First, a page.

The Letter, a raindrop,
& a change taking its time across two continents
The yellow letter arrived. On a Thursday. Other than the letter and a subscription bill from the San Francisco Examiner, a money for God message designed to resemble a utility bill, the once blue mail box was empty. And Thursday was that hot kind of Northern California summers day, one think hears in the same dusty cough as wine country heat waves. Lots of sunlight, dry heat pollen, and dust visible in a squint toward the sun. Colors changed from the day before. Feet didn’t kick up dust so much as become part of its strategy.
The sun came through the trees. Downward, of course, lending a yellow light to the meandering churt on the unpaved road. And the yellow, of the light, fell upon the mailbox. A robins egg blue mail box with a red number. Trimmed in yellow. In the box was an envelope. The French stamps, like the mail box was robins egg blue. The envelope was lemon yellow and of the highest quality.
Those blue French stamps were canceled a little more than a week before in the sixth arondissement Paris, France: The address in a careful yet non specific hand was written in red ink, with a fountain pen. Not necessarily European. A thinish envelope with a crispness of sound in its movement. Yellow with red lettering in fountain pen ink. Blue French Stamps.
But the envelope was unopened and therefore unread. A single raindrop had fallen upon a single digit of the zip code. A number just above the underlined USA.
That blur caused and additional days delay in delivery. That additional single day caused three more days in which the blue and red letter would set peacefully in the blue and red mailbox. That short delay and the choice of water based ink for the fountain pen combined with a solitary rain drop provides the basis for our story.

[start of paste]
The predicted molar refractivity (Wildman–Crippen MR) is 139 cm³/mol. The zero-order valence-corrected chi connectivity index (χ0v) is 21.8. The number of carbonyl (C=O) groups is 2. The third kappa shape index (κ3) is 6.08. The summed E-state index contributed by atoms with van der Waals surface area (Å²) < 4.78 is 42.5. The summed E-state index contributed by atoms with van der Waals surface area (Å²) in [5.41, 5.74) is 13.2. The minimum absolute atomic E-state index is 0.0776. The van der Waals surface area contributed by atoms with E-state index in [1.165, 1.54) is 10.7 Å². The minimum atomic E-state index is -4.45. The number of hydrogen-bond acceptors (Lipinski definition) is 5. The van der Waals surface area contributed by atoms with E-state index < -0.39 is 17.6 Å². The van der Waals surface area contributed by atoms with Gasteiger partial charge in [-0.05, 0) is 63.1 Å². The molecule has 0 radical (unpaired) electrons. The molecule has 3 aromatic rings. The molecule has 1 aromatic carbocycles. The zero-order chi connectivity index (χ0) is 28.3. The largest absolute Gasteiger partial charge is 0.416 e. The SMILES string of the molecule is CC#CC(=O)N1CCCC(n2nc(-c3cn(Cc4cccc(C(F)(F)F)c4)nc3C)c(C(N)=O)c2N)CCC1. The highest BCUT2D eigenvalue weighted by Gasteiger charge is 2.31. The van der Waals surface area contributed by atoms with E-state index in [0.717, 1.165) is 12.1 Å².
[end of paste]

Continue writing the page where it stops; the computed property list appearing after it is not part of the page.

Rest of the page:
The lemony envelope was carried from the Marais across the Pont Sully Bridge, by hand, within the folds of a Liberation newspaper. It was mailed in the sixth arrondissement, posted in within view of the L’Odeon metro stop.
While its author /writer took coffee, the letter left Paris together with several kilos of other mail to the United States via Air France landing in Newark. From there it made its way on a United flight to Chicago where it was placed on the United Flight to Honolulu stopping over in San Francisco. That flight never took off for mechanical reasons, we are told and the mail bag was removed and put on a later flight to San Francisco. Yet another days delay.
Then a to U.S. mail truck, across the Golden Gate bridge to the Marin Mountains and down Highway 1 to the Stinson Beach Post Office. The very next morning it made its way to a rural delivery box on a bluff way above town within sight of the ocean, on a clear day, in the bleaching morning sun that only arrives over the pacific.
After days of traveling end over end, but in truth mostly lying flat in a Styrofoam shipping box between other mail of catalogs, magazine subscriptions and plumbers bills, it finally came to rest. In a road side mailbox … Numbered in blood red … drenched in California sunlight, half a world away.
Mid morning it was picked up by a youngish female hand, a little rough from a life around horses, sun, and salt air. The hand of its recipient. One of them. More important was what it had to say to her. At the base of the mail box was untrampled yellow grass. The base of the young woman however, was about to be trampled and never be the same. Life would go blue-green.